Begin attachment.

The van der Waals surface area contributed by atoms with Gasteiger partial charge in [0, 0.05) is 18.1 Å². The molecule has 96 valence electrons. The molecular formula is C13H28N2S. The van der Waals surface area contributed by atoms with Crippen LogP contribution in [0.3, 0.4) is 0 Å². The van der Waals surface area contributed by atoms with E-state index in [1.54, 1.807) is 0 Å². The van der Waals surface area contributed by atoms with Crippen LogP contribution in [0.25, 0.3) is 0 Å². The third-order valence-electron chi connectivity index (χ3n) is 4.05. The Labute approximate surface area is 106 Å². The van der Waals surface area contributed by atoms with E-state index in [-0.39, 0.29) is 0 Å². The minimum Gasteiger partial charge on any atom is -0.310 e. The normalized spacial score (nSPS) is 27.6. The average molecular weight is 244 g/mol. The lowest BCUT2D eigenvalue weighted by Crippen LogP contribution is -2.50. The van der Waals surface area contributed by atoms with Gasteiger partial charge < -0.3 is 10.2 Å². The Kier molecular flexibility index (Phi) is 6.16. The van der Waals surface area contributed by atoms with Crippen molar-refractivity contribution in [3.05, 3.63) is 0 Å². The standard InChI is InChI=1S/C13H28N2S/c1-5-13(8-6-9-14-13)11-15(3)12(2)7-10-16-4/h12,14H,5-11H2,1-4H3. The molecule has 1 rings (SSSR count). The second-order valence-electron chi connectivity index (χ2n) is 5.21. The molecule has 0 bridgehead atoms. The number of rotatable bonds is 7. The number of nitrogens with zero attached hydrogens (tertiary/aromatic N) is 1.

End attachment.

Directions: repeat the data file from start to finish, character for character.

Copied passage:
The van der Waals surface area contributed by atoms with Gasteiger partial charge in [0, 0.05) is 18.1 Å². The molecule has 96 valence electrons. The molecular formula is C13H28N2S. The van der Waals surface area contributed by atoms with Crippen LogP contribution in [0.3, 0.4) is 0 Å². The van der Waals surface area contributed by atoms with E-state index in [1.54, 1.807) is 0 Å². The van der Waals surface area contributed by atoms with Crippen LogP contribution in [0.25, 0.3) is 0 Å². The third-order valence-electron chi connectivity index (χ3n) is 4.05. The Labute approximate surface area is 106 Å². The van der Waals surface area contributed by atoms with E-state index in [-0.39, 0.29) is 0 Å². The minimum Gasteiger partial charge on any atom is -0.310 e. The normalized spacial score (nSPS) is 27.6. The average molecular weight is 244 g/mol. The lowest BCUT2D eigenvalue weighted by Crippen LogP contribution is -2.50. The van der Waals surface area contributed by atoms with Gasteiger partial charge < -0.3 is 10.2 Å². The Kier molecular flexibility index (Phi) is 6.16. The van der Waals surface area contributed by atoms with Crippen molar-refractivity contribution in [3.05, 3.63) is 0 Å². The standard InChI is InChI=1S/C13H28N2S/c1-5-13(8-6-9-14-13)11-15(3)12(2)7-10-16-4/h12,14H,5-11H2,1-4H3. The molecule has 1 rings (SSSR count). The second-order valence-electron chi connectivity index (χ2n) is 5.21. The molecule has 0 bridgehead atoms. The number of rotatable bonds is 7. The number of nitrogens with zero attached hydrogens (tertiary/aromatic N) is 1.